Buenos Aires Jewish Tour
A guided tour to learn the history of the Jewish community in Argentina. You will visit the most important places of the Jewish community in Buenos Aires while you discover their culture and their main temples: the Association of Mutual Israelites of Argentina (AMIA), the Great Temple Pass (one of the oldest synagogues in the area). In the end, you will admire Libertad Temple, the first synagogue of Byzantine style in Buenos Aires, founded in 1875.
Notes: For visiting AMIA it is mandatory to send a scanned copy of the passenger’s passports in advance. All mentioned sites do not open every day, so we must check availability.
Price per person on a double basis, in US dollars.
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Vacation Style Holiday TypeCultural
In the morning, you will meet your tour guide at the Argentine Israelite Mutual Association (A.M.I.A.), an important symbol of the Jewish community. It was founded in 1894 to promote the well-being and development of the Jewish community in Argentina. This building was the target of a terrorist attack on July 18, 1994. Since this tragic incident, the association has boldly increased its communication and outreach. The visit with a guide of AMIA will allow you to learn more about their valuable contributions that benefit all citizens of Buenos Aires. We’ll work our way towards the nearby Gran Templo Paso, one of the oldest conservative synagogues in the area, it was established in 1930 on the site of the city’s first Talmud Torah.
From here on you will be surrounded by the Jewish culture. You will taste the delicacies of a Jewish bakery (optional), meet some local shopkeepers or learn about a historic Yiddish Theater. Lastly, you will travel down to the Templo Libertad, located near the Teatro Colón. It was inaugurated in 1875 in the Byzantine style, known as the first synagogue in Buenos Aires.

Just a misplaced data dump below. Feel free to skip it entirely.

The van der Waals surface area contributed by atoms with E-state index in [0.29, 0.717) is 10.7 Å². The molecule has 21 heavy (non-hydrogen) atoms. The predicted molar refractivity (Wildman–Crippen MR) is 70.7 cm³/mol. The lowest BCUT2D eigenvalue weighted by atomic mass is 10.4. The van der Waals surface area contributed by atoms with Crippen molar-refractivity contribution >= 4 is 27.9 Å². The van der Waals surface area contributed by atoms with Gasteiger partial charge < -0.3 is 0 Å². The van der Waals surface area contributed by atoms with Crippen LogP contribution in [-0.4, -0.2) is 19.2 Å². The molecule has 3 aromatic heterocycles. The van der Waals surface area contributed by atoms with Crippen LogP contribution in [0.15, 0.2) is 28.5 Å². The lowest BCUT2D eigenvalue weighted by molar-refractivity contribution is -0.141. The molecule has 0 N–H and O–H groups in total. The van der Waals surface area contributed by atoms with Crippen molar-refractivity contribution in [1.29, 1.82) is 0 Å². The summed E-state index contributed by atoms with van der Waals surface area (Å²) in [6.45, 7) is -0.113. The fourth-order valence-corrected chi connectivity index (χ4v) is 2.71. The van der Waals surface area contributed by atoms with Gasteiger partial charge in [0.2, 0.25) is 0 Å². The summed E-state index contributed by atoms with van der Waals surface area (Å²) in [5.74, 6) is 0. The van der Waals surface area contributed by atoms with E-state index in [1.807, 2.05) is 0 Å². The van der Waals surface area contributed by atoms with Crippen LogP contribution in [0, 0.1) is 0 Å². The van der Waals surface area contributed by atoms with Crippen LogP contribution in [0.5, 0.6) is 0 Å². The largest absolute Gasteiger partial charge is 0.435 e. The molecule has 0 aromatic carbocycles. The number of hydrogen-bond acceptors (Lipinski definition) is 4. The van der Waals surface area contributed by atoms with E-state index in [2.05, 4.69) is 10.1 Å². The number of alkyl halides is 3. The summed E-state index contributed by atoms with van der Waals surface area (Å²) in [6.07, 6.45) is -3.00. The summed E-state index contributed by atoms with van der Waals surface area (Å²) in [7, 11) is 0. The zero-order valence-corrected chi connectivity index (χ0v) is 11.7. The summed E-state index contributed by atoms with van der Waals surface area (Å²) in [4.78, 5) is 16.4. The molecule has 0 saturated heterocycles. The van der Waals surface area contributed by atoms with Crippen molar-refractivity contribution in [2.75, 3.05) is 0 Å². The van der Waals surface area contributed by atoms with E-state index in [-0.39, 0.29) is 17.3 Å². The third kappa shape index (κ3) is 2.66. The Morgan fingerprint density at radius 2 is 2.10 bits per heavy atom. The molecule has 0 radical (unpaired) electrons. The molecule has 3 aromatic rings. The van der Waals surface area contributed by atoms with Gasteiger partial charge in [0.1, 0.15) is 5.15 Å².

During the tour, the guide will also explain the history of Nazis in Argentina and the different theories about it.
Total duration: between 3,5 and 4 hours.
Travel dates: all year round
Blackout dates: none
Departures every day (To visit Amia: THURSDAY)
Minimum 2 passengers Extra cost applies for solo travelers
- Excursion mentioned on the itinerary (Private tour)
- English / Spanish speaking guide.
- Public transportation
- Entrance to AMIA and temples
- Additional personal expenses
- Air transport (national and international), optional.
- Excursions indicated as optional.
At Mater we always search for alternative activities to those usually chosen by large groups of tourists so that you can have more intimate and authentic experiences, without missing out on the most emblematic places in Argentina.
You’ll take this tour with a local jewish guide with vast knowledge about the jewish community and its development in Argentina, providing you with a great cultural enrichment.
On top of our general sustainability policies (see here), there are some specific sustainable actions we take in this particular tour.
This tour gives you the opportunity to learn about the jewish community in Buenos Aires, visiting synagogues, a jewish market and the AMIA building, where a bomb was set and exploded in the 90s. A local guide, ember of the Argentinian jewish community, will take you to discover the past and present of one of the largest jewish communities outside of Israel.
You’ll visit synagogues, a jewish market and the AMIA building for 4 hours on foot.
Buenos Aires has 4 clearly defined seasons: hot and humid summers, and cold winters. You can participate on this activity any time of the year. Temperatures are rarely under 5ºC (41ºF), but may go over 30ºC (86ºF) during the summer! Yet, we suggest to take this tour any time of the year.
Just like in any big city, we suggest that you pay attention to your personal belongings, especially on places that are visited by many tourists daily. We also suggest that you don’t have cameras or cell phones permanently in display, avoid dark and deserted streets (especially at night), and don’t wear jewelry that’s too flashy.
Buenos Aires has many traditions and you’ll find in each neighbourhood restaurants with their own identity. Gastronomy here is a mixture between “criollo” culture and cultures brought to Buenos Aires with immigrants, mainly Italian. Amongst the most traditional Argentinian meals, you should try empanadas and asado (Argentinian barbecue), yet the Argentinian capital is also a multicultural city with a wide range of gastronomic options, so you’ll be surprised by the large variety of foreign gastronomy.